• Fun with Acronyms: The alien child is referred to as "Mac" by Eric, who explains it as being an acronym for Mysterious Alien Creature. Of course, it also serves as Product Placement for McDonald's and their most popular sandwich the Big Mac.
  • Handicapped Badass: Eric, for a given very adolescent definition of "badass" Chuck Norris he ain't, but you gotta admit the wheelchair stunts are pretty impressive.
  • I Just Shot Marvin in the Face: A police officer trips over his car while chasing the aliens and accidentally fires his gun. In the Japanese cut, he explicitly shoots Eric as a result.
  • Love at First Sight: Michael and Courtney.
  • Made of Explodium: A small supermarket goes up like it was firebombed during a gunfight between police and the aliens.
  • Mars Wants Chocolate: The aliens need Coca-Cola to survive.
  • The Mockbuster: One of the most infamous examples of this, as it slavishly copies E.T. the Extra-Terrestrial down to a fine point. With all of the Product Placement, it at least had a good budget for a Mockbuster.
  • Mundane Made Awesome: Eric and then his mom describe a lot of cars on the road as being "Pretty niiice!". Keep in mind they claim that they haven't seen that many cars on the road and they're from Chicago.
  • Plot Hole: Why would Eric think sucking MAC into a vacuum cleaner would work unless he saw what happened at the beginning of the film? This is called out in the MST3K episode, saying that is in fact how he knew.
  • Police Are Useless: The police and government authorities, for all their efforts to recapture these aliens, often let them slip past them way too easily; one security guard in the supermarket practically lets one of the aliens simply take his gun out of his hand.
    • Especially egregious is what happens right after when the police are called in to confront the aliens; when Eric charges forward to protect his friends, the pursuing officer flips over the corner of his cruiser when he has plenty of room to spare... And that's not even getting into the police actually causing an entire store to explode violently. Even worse in the Japanese VHS when the flipping officer accidentally shoots Eric as he falls.
  • Product Placement: Abundant, as some of the placement serves minor plot points. The products in question are:
    • Coca-Cola — This turns out to be the Earth analogue to the aliens' primary nourishment on their home planet and thus vital to their survival! Apparently, that applies to Coke-brand Sprite, too.
    • McDonald's — A character (Courtney) works there, and the kids go to a huge birthday party there, hence Ronald's cameo. The trailer actually played up the cameo. While Eric names the alien "Mac" based on his being a Mysterious Alien Creature, bear in mind that the restaurant's most famous sandwich, the Big Mac, is name-dropped in the film. The aliens even come from the planet of "Quartus Poundus", which might refer to another McDonald's sandwich—the Quarter Pounder with Cheese.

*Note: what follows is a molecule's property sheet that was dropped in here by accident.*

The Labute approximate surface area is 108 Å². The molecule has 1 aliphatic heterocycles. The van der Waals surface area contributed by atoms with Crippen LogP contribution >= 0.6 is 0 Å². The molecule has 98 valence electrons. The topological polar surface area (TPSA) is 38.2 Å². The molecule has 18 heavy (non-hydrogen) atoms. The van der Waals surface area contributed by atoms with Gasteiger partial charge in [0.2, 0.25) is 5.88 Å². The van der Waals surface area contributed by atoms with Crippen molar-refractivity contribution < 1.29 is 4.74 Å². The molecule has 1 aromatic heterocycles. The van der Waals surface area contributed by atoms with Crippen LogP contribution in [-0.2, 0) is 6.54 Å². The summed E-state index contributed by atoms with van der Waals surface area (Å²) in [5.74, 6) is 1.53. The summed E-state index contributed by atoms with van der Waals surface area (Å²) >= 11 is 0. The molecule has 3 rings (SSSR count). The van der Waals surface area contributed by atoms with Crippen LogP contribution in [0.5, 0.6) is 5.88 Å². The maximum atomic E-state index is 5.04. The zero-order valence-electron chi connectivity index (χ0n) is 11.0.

• Powerwheels — Mac steals a Powerwheels car, and ends up getting chased by dogs while riding it.
    • Sears — The mom gets a job here, and the government agents chase Eric and Mac through it.
    • Skittles — The aliens nosh on these too, much as E.T. did with Reese's Pieces.
    • Valvoline — The logo for this motor oil producer mirrors the 'V' sign the aliens make with their hands, as well as provides a clue as to where the rest of MAC's family is hiding.
    • Wickes Lumber — Mac desires to go therenote , and it's also the location of a comic relief scene with the alien family and the final confrontation with the government. All the furniture in their house is made with Wickes Lumber, as well.
  • Sequel Hook: "We'll be back!" Although other than the words, the story is completely wrapped up.
  • Soundtrack Dissonance: The heartwarming ballad "Take Me, I'll Follow You", sung by Bobby Caldwell, appears two times in the movie. The second time is in the credits after Jara Lane's "You're Not A Stranger Anymore". The first time? During a scene in which Mac is stuck on top of a tree with dogs barking at him, while Eric and his mom are jogging after she and him have been clashing over "his" behavior.
  • Spoof Aesop : Practice safe trigger discipline, kids! Or there will be consequences!
  • Suspiciously Specific Denial: An odd case where the denial is actually true; Eric is oddly quick to insist the havoc Mac wrecked on the house wasn't him, despite no one accusing him of anything.
  • Unusually Uninteresting Sight:
    • Nobody seems especially puzzled by the stuffed bear Eric insists on bringing to the party at McDonald's; even after Mac stretches his arm out reaching for a cola, it's quickly glossed over.
    • Somehow Eric and his mother don't seem curious at the dogs barking madly at a nearby tree right after Mac has crashed a Power Wheels toy in the same place.
    • While the kids and aliens are on the run from the authorities, another young driver doesn't really react to the aliens looking out of the van at her. They only start causing panic when the biggest alien steals that driver's soda by reaching through the window.
  • Wide-Eyed Idealist: When Courtney makes the very good point that the government might actually have a good reason to catch MAC, like for instance him having a disease, Eric's only rebuttal is "He doesn't have any diseases." How can he know that for sure?